“The snow is frozen. It’s hard. It’s not easy to move,” public works chief Jeff Pescosolido said at a Wednesday morning brief inside the city’s emergency operations center (EOC) in the basement of the 200 Orange St. municipal building. “We’re going to recover from this. We have some work to do.”

Officials were keeping in touch with alders to update a list of clogged neighborhood streets.

Crews tagged and towed 140 cars overnight, largely downtown, on top of the 93 tagged and towed on largely narrow residential streets the night before, reported transit chief Doug Hausladen.

Two hundred eighty-three people made use of around-the-clock hours at homeless shelters and warming centers.

At noon Wednesday, Newhallville Alder Delphine Clyburn started receiving calls about the city towing cars from Lincoln-Bassett School’s parking lot. Residents were allowed to park at school lots until then to stay off the street. But then the city ordered people to move their cars in order to clear the lots for the reopening of school Thursday morning.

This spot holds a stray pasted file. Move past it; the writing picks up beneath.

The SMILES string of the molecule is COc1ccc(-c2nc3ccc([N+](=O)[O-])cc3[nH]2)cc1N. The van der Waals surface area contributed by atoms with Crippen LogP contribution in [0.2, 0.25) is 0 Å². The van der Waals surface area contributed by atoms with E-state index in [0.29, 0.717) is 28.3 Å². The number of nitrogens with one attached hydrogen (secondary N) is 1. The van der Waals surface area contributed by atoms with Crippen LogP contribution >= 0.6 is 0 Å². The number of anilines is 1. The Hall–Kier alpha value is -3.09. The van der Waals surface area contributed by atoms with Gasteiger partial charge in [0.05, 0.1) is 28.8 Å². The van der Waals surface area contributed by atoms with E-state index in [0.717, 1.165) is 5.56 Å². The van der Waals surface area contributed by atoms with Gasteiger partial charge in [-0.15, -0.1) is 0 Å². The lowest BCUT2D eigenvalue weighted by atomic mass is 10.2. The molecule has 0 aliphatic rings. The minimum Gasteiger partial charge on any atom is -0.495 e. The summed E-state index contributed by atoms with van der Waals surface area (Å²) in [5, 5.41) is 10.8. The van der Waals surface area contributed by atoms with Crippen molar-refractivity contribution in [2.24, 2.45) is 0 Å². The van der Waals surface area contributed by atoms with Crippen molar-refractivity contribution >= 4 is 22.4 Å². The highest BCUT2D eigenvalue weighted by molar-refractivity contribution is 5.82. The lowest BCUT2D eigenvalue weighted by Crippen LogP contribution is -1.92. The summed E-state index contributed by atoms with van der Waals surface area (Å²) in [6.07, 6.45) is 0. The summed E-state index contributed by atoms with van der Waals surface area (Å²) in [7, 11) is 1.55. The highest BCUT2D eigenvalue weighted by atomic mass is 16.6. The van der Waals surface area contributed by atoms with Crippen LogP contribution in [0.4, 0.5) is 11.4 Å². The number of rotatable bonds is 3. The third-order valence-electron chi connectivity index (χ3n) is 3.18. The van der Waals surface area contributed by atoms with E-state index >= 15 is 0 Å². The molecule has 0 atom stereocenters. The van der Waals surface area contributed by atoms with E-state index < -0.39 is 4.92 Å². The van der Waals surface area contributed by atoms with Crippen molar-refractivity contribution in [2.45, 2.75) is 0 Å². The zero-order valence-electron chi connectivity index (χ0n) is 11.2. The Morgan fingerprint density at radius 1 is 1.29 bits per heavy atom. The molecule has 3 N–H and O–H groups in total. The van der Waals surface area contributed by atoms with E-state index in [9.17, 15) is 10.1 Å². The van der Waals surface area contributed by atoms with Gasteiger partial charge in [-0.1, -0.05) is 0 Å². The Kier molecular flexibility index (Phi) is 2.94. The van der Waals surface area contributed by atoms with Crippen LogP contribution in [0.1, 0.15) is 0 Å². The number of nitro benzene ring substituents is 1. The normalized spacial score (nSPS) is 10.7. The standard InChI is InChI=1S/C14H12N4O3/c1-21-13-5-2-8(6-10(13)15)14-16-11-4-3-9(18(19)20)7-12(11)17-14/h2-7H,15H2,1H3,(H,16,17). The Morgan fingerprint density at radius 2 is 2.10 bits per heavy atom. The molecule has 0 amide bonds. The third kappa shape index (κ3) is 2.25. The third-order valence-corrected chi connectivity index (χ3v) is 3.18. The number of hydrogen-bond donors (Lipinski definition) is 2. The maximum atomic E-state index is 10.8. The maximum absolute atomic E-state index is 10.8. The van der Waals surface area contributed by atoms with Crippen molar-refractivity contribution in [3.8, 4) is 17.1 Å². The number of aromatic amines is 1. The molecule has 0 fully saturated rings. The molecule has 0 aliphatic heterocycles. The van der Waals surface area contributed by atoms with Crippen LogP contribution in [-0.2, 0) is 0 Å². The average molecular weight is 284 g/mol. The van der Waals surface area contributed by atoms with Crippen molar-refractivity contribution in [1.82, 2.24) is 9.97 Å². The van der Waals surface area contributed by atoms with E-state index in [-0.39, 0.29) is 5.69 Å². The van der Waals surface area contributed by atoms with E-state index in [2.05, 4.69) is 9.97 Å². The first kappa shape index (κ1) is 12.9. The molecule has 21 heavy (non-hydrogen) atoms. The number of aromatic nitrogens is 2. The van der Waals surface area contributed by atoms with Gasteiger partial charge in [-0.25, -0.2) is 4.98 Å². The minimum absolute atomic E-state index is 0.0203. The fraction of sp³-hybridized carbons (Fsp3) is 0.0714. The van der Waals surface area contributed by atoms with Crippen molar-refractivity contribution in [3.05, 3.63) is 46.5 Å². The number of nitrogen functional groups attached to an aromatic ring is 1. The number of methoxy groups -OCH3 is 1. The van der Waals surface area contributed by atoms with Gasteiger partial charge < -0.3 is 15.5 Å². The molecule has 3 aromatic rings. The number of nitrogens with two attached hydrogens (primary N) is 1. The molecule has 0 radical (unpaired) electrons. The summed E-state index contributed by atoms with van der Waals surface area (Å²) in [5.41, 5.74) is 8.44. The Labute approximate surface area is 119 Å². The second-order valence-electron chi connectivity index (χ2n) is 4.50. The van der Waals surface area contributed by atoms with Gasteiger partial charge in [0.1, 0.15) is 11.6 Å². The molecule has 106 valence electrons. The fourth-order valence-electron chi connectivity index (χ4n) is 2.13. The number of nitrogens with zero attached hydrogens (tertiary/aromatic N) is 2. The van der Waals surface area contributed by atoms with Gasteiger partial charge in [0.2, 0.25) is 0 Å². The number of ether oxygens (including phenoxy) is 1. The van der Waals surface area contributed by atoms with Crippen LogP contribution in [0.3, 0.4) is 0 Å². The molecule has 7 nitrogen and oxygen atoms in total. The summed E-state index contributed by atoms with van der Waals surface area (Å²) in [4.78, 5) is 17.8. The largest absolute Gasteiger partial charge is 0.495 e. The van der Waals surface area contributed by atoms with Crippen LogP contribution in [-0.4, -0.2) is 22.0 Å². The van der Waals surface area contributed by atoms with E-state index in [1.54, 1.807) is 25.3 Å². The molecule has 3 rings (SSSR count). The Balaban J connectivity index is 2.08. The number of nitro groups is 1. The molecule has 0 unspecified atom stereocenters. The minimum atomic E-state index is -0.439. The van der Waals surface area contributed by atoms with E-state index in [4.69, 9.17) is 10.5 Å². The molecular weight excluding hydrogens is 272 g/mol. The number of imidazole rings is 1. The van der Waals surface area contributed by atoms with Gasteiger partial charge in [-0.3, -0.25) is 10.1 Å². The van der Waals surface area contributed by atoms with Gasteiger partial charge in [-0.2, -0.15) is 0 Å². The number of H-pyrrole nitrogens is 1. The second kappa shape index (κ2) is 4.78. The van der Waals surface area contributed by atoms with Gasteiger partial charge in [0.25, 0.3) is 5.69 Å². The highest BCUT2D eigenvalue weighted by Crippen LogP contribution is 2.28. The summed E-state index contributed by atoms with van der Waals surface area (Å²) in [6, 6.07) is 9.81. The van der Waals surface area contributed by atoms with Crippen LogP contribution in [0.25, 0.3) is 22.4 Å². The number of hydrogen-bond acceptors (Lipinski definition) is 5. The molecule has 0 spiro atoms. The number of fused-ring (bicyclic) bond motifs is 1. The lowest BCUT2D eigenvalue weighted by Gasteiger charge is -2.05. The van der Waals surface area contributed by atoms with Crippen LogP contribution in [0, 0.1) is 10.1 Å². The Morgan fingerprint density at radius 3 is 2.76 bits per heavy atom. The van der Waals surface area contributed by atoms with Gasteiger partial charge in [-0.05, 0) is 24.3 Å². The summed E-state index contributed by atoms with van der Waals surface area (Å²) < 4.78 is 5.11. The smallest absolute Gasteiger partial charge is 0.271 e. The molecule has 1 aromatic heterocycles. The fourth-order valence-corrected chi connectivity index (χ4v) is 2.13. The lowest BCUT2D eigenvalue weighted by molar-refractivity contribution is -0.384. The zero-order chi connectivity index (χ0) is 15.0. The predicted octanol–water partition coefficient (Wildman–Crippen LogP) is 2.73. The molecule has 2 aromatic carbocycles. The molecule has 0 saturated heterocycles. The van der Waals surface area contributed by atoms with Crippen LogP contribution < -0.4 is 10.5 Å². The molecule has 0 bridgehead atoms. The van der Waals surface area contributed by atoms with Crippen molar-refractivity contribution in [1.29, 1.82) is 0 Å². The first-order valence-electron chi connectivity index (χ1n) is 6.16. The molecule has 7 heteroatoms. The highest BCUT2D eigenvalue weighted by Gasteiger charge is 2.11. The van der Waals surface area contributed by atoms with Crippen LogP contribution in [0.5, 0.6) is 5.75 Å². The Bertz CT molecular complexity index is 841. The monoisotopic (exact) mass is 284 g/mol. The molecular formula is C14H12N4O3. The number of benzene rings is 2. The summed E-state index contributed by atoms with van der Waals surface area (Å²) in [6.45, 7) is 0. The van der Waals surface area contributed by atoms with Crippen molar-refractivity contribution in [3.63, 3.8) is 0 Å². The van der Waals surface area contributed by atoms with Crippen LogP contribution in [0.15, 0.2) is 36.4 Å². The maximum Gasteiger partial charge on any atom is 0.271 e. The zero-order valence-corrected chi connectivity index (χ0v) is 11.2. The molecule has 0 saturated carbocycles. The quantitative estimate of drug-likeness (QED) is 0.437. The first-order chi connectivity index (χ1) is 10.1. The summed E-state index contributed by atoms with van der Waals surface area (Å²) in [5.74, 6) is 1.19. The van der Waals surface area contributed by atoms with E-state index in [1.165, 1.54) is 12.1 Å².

Because of the confusion that ensued, the city agreed not to charge people the $177 for the tickets and towing.
Schools operations chief Will Clark said his crews helped people dig out their cars when the noon deadline arrived. Transit chief Doug Hausladen said that nine cars ended up being towed as of 5 p.m. After an outcry from alders, the city made the call to waive the fees.

The city communicated with citizens about the need to move cars from the school lots through the “Everbridge” system, through which people sign up to receive text messages and phone calls about emergency information. City emergency management chief Rick Fontana said Wednesday’s confusion demonstrated the need for more people to sign up. Still, he said, the city now has over 32,000 people on the system getting the information.